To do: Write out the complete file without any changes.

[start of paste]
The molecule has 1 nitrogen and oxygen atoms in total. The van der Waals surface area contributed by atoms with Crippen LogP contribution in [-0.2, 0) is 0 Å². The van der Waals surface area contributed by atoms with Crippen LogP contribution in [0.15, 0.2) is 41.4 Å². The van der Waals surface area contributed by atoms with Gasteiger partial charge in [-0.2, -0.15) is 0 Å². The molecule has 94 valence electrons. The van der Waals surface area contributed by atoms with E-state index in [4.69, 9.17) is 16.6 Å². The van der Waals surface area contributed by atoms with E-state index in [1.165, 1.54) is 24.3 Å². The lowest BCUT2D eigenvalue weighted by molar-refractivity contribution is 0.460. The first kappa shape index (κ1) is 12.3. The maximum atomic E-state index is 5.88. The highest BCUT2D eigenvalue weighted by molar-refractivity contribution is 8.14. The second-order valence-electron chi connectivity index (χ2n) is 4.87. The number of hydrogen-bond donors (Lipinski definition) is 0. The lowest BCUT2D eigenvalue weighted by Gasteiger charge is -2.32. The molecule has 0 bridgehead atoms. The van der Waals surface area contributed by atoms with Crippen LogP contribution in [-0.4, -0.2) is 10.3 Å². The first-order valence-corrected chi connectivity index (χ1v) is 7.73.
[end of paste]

The molecule has 1 nitrogen and oxygen atoms in total. The van der Waals surface area contributed by atoms with Crippen LogP contribution in [-0.2, 0) is 0 Å². The van der Waals surface area contributed by atoms with Crippen LogP contribution in [0.15, 0.2) is 41.4 Å². The van der Waals surface area contributed by atoms with Gasteiger partial charge in [-0.2, -0.15) is 0 Å². The molecule has 94 valence electrons. The van der Waals surface area contributed by atoms with E-state index in [4.69, 9.17) is 16.6 Å². The van der Waals surface area contributed by atoms with E-state index in [1.165, 1.54) is 24.3 Å². The lowest BCUT2D eigenvalue weighted by molar-refractivity contribution is 0.460. The first kappa shape index (κ1) is 12.3. The maximum atomic E-state index is 5.88. The highest BCUT2D eigenvalue weighted by molar-refractivity contribution is 8.14. The second-order valence-electron chi connectivity index (χ2n) is 4.87. The number of hydrogen-bond donors (Lipinski definition) is 0. The lowest BCUT2D eigenvalue weighted by Gasteiger charge is -2.32. The molecule has 0 bridgehead atoms. The van der Waals surface area contributed by atoms with Crippen LogP contribution in [-0.4, -0.2) is 10.3 Å². The first-order valence-corrected chi connectivity index (χ1v) is 7.73.